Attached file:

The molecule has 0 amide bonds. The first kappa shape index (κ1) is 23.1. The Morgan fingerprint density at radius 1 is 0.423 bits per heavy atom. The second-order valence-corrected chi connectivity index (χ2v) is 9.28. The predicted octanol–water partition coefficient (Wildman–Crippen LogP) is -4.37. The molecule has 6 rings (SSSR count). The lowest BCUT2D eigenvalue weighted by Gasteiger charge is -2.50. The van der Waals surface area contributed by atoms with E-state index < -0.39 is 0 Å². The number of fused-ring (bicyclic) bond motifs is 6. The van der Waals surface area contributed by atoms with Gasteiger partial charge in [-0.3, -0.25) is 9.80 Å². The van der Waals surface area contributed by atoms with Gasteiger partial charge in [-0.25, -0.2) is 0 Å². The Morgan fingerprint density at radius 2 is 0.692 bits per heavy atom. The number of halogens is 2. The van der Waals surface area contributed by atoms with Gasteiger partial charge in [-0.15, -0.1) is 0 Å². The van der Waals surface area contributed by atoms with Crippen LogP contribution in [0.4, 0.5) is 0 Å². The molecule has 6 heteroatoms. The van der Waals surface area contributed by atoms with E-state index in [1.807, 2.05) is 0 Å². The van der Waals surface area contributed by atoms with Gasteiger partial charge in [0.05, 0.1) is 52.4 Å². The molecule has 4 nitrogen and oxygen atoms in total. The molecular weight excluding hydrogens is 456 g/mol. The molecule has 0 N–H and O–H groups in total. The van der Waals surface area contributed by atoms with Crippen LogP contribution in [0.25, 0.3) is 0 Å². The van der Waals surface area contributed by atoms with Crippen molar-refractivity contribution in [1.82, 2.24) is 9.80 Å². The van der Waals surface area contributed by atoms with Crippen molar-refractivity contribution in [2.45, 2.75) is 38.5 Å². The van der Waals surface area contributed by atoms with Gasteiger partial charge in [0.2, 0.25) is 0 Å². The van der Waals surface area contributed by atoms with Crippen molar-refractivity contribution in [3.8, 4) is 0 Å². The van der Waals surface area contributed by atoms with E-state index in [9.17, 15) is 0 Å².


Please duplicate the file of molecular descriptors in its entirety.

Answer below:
The molecule has 0 amide bonds. The first kappa shape index (κ1) is 23.1. The Morgan fingerprint density at radius 1 is 0.423 bits per heavy atom. The second-order valence-corrected chi connectivity index (χ2v) is 9.28. The predicted octanol–water partition coefficient (Wildman–Crippen LogP) is -4.37. The molecule has 6 rings (SSSR count). The lowest BCUT2D eigenvalue weighted by Gasteiger charge is -2.50. The van der Waals surface area contributed by atoms with E-state index < -0.39 is 0 Å². The number of fused-ring (bicyclic) bond motifs is 6. The van der Waals surface area contributed by atoms with Gasteiger partial charge in [-0.3, -0.25) is 9.80 Å². The van der Waals surface area contributed by atoms with Gasteiger partial charge in [-0.25, -0.2) is 0 Å². The Morgan fingerprint density at radius 2 is 0.692 bits per heavy atom. The number of halogens is 2. The van der Waals surface area contributed by atoms with Gasteiger partial charge in [-0.15, -0.1) is 0 Å². The van der Waals surface area contributed by atoms with Crippen LogP contribution in [0.4, 0.5) is 0 Å². The molecule has 6 heteroatoms. The van der Waals surface area contributed by atoms with E-state index in [1.807, 2.05) is 0 Å². The van der Waals surface area contributed by atoms with Gasteiger partial charge in [0.05, 0.1) is 52.4 Å². The molecule has 4 nitrogen and oxygen atoms in total. The molecular weight excluding hydrogens is 456 g/mol. The molecule has 0 N–H and O–H groups in total. The van der Waals surface area contributed by atoms with Crippen LogP contribution in [0.25, 0.3) is 0 Å². The van der Waals surface area contributed by atoms with Crippen molar-refractivity contribution in [1.82, 2.24) is 9.80 Å². The van der Waals surface area contributed by atoms with Crippen molar-refractivity contribution in [2.45, 2.75) is 38.5 Å². The van der Waals surface area contributed by atoms with Gasteiger partial charge in [0.2, 0.25) is 0 Å². The van der Waals surface area contributed by atoms with Crippen molar-refractivity contribution in [3.8, 4) is 0 Å². The van der Waals surface area contributed by atoms with E-state index in [9.17, 15) is 0 Å².